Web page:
Premium Chessgames Member
  chancho: <Beatgiant> That's a valid point.
Jul-10-17  Olavi: The trans-Atlantic cable had been there for decades.
Premium Chessgames Member
  WorstPlayerEver: Yup. It's likely they used a telegraph for such communication. Anyway, the whole affair was not exactly good for the promotion of chess IMO.
Jul-10-17  Petrosianic: The first trans-Atlantic cable was laid in 1858. But I have no idea how expensive or widespread its use was. Sending messages by ship would have taken about 10 days, but that's best case scenario.
Premium Chessgames Member
  beatgiant: Capablanca wrote of a <formal challenge> and the NY Times of a <copy>. Those sound more like physical documents (formal challenge probably included a signature, copy might be a mimeograph), but again I'm just speculating.
Premium Chessgames Member
  morfishine: It doesn't matter what <Capa> "challenged" after he blew the 1927 match

Since he lost the match, he also lost leverage

Capa worshipers just don't get this

Capa blew it, due to his own lack of discipline

and thats that


Premium Chessgames Member
  WorstPlayerEver: <Petrosianic>

If you have no idea about your insecurity, here's a hint:

Jul-11-17  Petrosianic: <WorstPlayerEver> It doesn't mention anything about how much more it cost to send a trans-Atlantic message, but thanks for trying.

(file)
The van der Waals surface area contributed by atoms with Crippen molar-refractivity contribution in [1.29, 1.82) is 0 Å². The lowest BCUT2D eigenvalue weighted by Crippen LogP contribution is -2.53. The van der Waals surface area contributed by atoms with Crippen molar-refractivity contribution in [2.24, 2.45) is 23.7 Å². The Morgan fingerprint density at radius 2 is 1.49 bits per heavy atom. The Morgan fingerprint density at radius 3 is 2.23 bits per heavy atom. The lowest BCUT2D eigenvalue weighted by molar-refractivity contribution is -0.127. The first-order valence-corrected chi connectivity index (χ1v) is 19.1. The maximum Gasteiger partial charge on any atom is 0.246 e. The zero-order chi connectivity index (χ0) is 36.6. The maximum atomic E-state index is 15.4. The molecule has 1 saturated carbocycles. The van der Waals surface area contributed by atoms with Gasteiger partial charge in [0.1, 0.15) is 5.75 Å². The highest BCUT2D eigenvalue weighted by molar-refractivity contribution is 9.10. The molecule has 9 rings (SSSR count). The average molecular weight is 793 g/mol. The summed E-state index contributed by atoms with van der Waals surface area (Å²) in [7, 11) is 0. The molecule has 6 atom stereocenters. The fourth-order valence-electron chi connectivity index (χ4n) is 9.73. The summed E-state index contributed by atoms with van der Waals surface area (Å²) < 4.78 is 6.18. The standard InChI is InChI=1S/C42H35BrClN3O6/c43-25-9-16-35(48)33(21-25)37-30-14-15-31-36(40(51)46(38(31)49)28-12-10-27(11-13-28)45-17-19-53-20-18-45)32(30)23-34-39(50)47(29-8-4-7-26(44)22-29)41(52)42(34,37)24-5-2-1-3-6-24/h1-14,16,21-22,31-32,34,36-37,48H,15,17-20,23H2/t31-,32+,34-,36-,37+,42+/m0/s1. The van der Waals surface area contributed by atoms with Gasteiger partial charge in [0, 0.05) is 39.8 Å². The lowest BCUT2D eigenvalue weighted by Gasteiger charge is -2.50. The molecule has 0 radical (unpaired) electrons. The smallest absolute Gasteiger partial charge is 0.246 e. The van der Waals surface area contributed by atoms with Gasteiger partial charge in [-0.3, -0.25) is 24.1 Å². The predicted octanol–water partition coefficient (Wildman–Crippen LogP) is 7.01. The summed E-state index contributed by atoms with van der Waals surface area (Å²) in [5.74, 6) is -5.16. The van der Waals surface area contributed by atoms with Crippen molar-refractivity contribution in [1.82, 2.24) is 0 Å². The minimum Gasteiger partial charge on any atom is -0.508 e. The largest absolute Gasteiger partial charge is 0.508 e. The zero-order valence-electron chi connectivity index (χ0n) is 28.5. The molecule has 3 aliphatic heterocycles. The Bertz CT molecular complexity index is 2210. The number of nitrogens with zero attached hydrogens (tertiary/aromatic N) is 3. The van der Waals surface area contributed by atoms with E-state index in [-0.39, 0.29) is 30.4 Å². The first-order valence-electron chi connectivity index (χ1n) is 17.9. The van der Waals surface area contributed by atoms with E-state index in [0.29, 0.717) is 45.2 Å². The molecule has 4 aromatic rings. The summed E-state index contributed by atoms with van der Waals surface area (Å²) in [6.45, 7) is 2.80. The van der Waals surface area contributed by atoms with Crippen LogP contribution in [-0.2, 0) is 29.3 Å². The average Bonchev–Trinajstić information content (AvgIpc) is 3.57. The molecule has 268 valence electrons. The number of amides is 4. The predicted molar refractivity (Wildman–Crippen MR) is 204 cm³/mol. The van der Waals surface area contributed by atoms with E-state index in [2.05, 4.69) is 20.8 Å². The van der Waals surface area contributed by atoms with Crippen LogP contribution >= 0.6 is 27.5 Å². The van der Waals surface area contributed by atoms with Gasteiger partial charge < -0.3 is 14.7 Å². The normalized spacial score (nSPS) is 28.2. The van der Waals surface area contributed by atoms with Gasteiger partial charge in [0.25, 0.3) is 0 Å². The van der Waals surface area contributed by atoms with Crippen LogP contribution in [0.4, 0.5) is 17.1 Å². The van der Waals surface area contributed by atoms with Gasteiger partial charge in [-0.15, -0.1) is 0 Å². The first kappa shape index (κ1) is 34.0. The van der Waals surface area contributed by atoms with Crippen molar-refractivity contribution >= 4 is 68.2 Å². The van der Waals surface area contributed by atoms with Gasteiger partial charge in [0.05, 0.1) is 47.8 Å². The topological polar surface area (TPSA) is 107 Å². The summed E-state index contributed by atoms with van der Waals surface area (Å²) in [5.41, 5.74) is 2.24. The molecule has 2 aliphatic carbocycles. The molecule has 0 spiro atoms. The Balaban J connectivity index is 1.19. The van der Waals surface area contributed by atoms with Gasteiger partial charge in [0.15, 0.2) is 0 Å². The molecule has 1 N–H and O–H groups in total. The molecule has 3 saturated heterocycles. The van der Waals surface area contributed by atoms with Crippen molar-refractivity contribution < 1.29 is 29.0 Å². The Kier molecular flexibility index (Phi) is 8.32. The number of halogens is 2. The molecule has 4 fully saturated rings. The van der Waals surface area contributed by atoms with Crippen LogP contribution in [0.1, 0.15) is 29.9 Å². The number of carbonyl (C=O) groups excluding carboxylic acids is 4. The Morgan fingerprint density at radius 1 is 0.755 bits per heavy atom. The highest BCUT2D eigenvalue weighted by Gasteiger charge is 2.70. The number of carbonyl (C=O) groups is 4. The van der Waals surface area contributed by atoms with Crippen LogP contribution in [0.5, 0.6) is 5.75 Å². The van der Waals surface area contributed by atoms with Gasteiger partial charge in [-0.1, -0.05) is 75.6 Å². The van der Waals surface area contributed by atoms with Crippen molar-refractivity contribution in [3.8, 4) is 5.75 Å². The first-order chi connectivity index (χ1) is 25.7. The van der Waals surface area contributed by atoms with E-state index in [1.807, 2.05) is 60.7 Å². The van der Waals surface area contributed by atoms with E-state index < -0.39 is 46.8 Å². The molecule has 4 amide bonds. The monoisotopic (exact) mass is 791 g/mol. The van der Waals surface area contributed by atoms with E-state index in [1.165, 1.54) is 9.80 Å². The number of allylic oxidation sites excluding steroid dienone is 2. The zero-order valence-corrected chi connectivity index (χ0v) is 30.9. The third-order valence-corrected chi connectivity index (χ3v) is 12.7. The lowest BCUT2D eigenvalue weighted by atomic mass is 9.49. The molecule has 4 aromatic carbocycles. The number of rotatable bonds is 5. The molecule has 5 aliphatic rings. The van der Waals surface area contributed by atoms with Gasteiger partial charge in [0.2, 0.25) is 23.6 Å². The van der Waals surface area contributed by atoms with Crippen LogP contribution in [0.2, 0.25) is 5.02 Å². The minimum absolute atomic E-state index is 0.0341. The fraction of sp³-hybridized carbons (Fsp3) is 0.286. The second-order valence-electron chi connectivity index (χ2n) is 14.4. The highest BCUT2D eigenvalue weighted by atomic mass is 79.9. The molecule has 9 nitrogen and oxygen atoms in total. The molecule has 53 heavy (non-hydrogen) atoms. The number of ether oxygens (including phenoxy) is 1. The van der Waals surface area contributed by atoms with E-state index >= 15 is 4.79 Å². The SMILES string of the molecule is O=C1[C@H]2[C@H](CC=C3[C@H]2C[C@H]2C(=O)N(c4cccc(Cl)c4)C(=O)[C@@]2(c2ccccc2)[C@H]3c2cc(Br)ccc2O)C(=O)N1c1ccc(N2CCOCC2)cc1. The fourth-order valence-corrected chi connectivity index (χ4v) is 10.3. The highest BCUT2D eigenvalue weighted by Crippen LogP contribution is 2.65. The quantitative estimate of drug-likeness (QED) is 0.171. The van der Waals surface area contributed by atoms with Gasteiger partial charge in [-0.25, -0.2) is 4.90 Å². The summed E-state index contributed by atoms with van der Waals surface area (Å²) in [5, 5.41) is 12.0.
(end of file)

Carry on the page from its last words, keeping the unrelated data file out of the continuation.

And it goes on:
Premium Chessgames Member
  offramp: One good thing that the London Rules did was to reduce the required prize fund from $25,000* in 1921 to just $10,000. It's a pretty dramatic drop.

The guys who drew up the rules, apart from Capablanca, must've looked like paupers from the dust bowl... Chess players never have any money and $10,000 would have been like asking for some unicorn giblets. But Alekhine managed it on his own, without diplomatic help as Capablanca had in 1921.

*$30,000 in all.

Premium Chessgames Member
  Big Pawn: Did Alekhine ever annotate these games? I searched on Amazon for a book, written by Alekhine, on his match with Capa, but found nothing.

Considering that Capa was considered the heavy favorite and virtually invincible, this would seem to be the crowning achievement for Alekhine, but to my surprise he apparently didn't write a book on this.

Am I wrong?

Please advise.

Premium Chessgames Member
  beatgiant: <Big Pawn>
It's probably true he didn't write a book on the match. Annotating all the games would be lots of work, and most of the games were not the crowd-pleasing sort.

Alekhine's <Best Games (1924-1937)> has most of his wins.

I tried a search on and found several books on the match that list Alekhine as a co-author but the main annotations appear to be by others: one by Yates and Winter, one by Schroeder, a French-language one by Sultanbeev, a Russian-language one apparently by Levenfish and Romanovsky. I have not seen any of those books and have no idea whether they have any actual annotations by Alekhine.